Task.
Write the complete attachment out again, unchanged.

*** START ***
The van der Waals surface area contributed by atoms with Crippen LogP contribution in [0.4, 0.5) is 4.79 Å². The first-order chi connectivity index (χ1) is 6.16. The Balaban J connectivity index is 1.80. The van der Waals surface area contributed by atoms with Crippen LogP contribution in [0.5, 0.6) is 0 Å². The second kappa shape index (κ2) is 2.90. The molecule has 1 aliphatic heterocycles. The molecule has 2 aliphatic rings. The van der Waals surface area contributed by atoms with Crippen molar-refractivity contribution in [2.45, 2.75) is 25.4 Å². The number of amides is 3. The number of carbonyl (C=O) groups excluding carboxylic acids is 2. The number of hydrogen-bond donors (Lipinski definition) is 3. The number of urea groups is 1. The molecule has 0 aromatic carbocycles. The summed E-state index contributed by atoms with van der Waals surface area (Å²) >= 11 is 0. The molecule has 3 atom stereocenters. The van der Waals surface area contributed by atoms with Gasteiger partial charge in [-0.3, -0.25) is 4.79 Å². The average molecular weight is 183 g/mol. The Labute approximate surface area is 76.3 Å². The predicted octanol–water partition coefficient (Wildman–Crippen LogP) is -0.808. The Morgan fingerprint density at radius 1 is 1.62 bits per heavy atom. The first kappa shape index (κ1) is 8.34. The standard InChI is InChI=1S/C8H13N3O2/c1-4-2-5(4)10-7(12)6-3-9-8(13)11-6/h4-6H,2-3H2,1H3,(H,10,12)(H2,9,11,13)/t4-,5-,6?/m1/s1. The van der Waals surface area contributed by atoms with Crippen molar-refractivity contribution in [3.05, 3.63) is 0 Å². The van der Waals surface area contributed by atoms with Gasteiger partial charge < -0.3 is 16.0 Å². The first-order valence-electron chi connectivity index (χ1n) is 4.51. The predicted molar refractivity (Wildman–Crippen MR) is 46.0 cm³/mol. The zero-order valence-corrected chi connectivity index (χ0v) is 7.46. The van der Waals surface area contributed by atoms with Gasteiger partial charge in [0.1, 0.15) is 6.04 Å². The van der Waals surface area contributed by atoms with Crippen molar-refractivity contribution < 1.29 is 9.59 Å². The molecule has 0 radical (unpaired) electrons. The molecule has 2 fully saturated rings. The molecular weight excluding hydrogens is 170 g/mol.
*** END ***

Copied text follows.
The van der Waals surface area contributed by atoms with Crippen LogP contribution in [0.4, 0.5) is 4.79 Å². The first-order chi connectivity index (χ1) is 6.16. The Balaban J connectivity index is 1.80. The van der Waals surface area contributed by atoms with Crippen LogP contribution in [0.5, 0.6) is 0 Å². The second kappa shape index (κ2) is 2.90. The molecule has 1 aliphatic heterocycles. The molecule has 2 aliphatic rings. The van der Waals surface area contributed by atoms with Crippen molar-refractivity contribution in [2.45, 2.75) is 25.4 Å². The number of amides is 3. The number of carbonyl (C=O) groups excluding carboxylic acids is 2. The number of hydrogen-bond donors (Lipinski definition) is 3. The number of urea groups is 1. The molecule has 0 aromatic carbocycles. The summed E-state index contributed by atoms with van der Waals surface area (Å²) >= 11 is 0. The molecule has 3 atom stereocenters. The van der Waals surface area contributed by atoms with Gasteiger partial charge in [-0.3, -0.25) is 4.79 Å². The average molecular weight is 183 g/mol. The Labute approximate surface area is 76.3 Å². The predicted octanol–water partition coefficient (Wildman–Crippen LogP) is -0.808. The Morgan fingerprint density at radius 1 is 1.62 bits per heavy atom. The first kappa shape index (κ1) is 8.34. The standard InChI is InChI=1S/C8H13N3O2/c1-4-2-5(4)10-7(12)6-3-9-8(13)11-6/h4-6H,2-3H2,1H3,(H,10,12)(H2,9,11,13)/t4-,5-,6?/m1/s1. The van der Waals surface area contributed by atoms with Crippen molar-refractivity contribution in [3.05, 3.63) is 0 Å². The van der Waals surface area contributed by atoms with Gasteiger partial charge < -0.3 is 16.0 Å². The first-order valence-electron chi connectivity index (χ1n) is 4.51. The predicted molar refractivity (Wildman–Crippen MR) is 46.0 cm³/mol. The zero-order valence-corrected chi connectivity index (χ0v) is 7.46. The van der Waals surface area contributed by atoms with Gasteiger partial charge in [0.1, 0.15) is 6.04 Å². The van der Waals surface area contributed by atoms with Crippen molar-refractivity contribution < 1.29 is 9.59 Å². The molecule has 0 radical (unpaired) electrons. The molecule has 2 fully saturated rings. The molecular weight excluding hydrogens is 170 g/mol.